The short version is that when overheating was first observed all the devices were using battery “A” and no fires had occured with battery “B” from an alternate supplier. Samsung felt confident in replacing battery A units with those using battery B.
But the battery B maker had to dramatically ramp up production and that stretched its quality assurance regimens so much that the new batteries — let’s call them battery “C” — developed faults, even more so than the original battery A.
Samsung apologised to its customers, resellers, carriers, and all involved. D.J. Koh, president of Mobile Communications Business, Samsung Electronics, said (paraphrased from Korean), “We asked battery makers to provide a 3500mAh battery in a more compact form to meet the needs of consumers for increased multimedia use and thinner, lighter devices. We take full responsibility.”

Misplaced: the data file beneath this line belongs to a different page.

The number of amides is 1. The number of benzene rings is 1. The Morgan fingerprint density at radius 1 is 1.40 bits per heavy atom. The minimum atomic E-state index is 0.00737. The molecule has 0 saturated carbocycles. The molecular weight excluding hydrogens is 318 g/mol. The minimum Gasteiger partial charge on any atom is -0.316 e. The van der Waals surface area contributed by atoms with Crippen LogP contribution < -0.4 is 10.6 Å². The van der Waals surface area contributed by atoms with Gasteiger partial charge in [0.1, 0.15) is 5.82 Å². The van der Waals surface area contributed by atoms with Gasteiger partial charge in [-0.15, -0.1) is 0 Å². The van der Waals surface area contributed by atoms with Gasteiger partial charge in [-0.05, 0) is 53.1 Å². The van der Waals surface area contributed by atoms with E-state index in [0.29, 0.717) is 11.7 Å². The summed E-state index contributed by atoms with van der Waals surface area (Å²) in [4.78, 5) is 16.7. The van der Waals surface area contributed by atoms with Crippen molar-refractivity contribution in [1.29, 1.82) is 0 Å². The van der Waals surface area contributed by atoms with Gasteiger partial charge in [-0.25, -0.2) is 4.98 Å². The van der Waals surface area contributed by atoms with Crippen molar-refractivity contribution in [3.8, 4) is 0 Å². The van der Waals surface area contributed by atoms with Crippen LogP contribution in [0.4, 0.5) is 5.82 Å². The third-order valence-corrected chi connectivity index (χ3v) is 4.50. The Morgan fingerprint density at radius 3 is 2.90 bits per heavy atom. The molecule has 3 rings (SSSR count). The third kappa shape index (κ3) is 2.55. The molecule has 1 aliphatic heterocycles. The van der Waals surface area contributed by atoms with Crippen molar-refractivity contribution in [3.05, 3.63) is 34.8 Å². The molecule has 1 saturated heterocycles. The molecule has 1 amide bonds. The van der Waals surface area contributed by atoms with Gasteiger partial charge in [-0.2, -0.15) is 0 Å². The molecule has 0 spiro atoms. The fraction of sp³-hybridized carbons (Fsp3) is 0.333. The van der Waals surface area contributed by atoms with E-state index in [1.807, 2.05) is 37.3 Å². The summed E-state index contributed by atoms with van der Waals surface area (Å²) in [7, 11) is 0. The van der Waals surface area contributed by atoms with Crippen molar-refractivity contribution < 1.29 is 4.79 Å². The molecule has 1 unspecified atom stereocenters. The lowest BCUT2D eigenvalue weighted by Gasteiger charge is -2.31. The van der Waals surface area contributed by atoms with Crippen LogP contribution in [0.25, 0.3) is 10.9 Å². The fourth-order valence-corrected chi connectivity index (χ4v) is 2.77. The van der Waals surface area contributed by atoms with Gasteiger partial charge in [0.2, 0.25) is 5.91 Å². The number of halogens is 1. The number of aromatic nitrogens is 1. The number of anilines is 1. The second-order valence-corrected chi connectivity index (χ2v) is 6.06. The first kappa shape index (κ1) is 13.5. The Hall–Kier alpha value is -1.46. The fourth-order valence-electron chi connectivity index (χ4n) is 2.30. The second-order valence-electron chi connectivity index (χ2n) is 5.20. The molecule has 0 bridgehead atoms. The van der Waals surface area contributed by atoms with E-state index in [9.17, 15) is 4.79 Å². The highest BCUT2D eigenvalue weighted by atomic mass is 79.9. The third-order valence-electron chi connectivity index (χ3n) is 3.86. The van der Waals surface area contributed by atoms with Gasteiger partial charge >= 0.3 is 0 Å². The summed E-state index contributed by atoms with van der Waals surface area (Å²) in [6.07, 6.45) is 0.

The report outlined Samsung’s own testing — extreme abuse and misuse — of more than 200,000 fully assembled, randomly chosen Note7s and 30,000 batteries from batteries A, B (good), and C. Samsung dedicated more than 700 engineers and researchers and carried out large-scale testing in its Vietnam assembly facility. The aim was to replicate what had happened “in-the-field”.
Concurrently, three independent testing companies UL, Exponent and TUV Rheinland conducted their own investigations into various aspects of the device from battery, design, manufacturing, to logistics. Without fail each concluded that the Note7 battery, not the design of the phone which exceeded recognised specifications, or anything else, was at fault.
A more detailed analysis of the findings plus what Samsung is doing to ensure it never happens again is here.